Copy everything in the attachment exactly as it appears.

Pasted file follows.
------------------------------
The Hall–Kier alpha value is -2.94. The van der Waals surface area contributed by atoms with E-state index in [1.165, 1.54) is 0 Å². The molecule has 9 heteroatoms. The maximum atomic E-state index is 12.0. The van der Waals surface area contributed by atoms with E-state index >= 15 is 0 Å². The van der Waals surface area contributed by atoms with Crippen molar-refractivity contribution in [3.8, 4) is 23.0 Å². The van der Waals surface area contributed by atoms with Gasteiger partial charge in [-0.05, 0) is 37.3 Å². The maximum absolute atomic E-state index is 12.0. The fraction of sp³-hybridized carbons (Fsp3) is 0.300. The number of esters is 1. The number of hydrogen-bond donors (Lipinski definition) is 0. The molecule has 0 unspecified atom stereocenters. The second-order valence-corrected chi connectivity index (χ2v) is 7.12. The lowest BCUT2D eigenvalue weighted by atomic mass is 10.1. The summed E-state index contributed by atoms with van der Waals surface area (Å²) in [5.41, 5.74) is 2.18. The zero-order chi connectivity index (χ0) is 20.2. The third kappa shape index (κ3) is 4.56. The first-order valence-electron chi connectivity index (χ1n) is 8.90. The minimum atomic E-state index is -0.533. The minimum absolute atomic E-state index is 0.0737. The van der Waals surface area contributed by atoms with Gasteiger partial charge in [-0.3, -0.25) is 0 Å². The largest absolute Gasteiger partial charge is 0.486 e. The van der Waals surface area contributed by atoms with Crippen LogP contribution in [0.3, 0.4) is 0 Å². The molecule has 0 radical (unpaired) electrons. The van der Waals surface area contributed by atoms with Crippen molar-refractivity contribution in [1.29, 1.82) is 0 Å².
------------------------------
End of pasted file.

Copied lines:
The Hall–Kier alpha value is -2.94. The van der Waals surface area contributed by atoms with E-state index in [1.165, 1.54) is 0 Å². The molecule has 9 heteroatoms. The maximum atomic E-state index is 12.0. The van der Waals surface area contributed by atoms with E-state index >= 15 is 0 Å². The van der Waals surface area contributed by atoms with Crippen molar-refractivity contribution in [3.8, 4) is 23.0 Å². The van der Waals surface area contributed by atoms with Gasteiger partial charge in [-0.05, 0) is 37.3 Å². The maximum absolute atomic E-state index is 12.0. The fraction of sp³-hybridized carbons (Fsp3) is 0.300. The number of esters is 1. The number of hydrogen-bond donors (Lipinski definition) is 0. The molecule has 0 unspecified atom stereocenters. The second-order valence-corrected chi connectivity index (χ2v) is 7.12. The lowest BCUT2D eigenvalue weighted by atomic mass is 10.1. The summed E-state index contributed by atoms with van der Waals surface area (Å²) in [5.41, 5.74) is 2.18. The zero-order chi connectivity index (χ0) is 20.2. The third kappa shape index (κ3) is 4.56. The first-order valence-electron chi connectivity index (χ1n) is 8.90. The minimum atomic E-state index is -0.533. The minimum absolute atomic E-state index is 0.0737. The van der Waals surface area contributed by atoms with Gasteiger partial charge in [-0.3, -0.25) is 0 Å². The largest absolute Gasteiger partial charge is 0.486 e. The van der Waals surface area contributed by atoms with Crippen LogP contribution in [0.3, 0.4) is 0 Å². The molecule has 0 radical (unpaired) electrons. The van der Waals surface area contributed by atoms with Crippen molar-refractivity contribution in [1.29, 1.82) is 0 Å².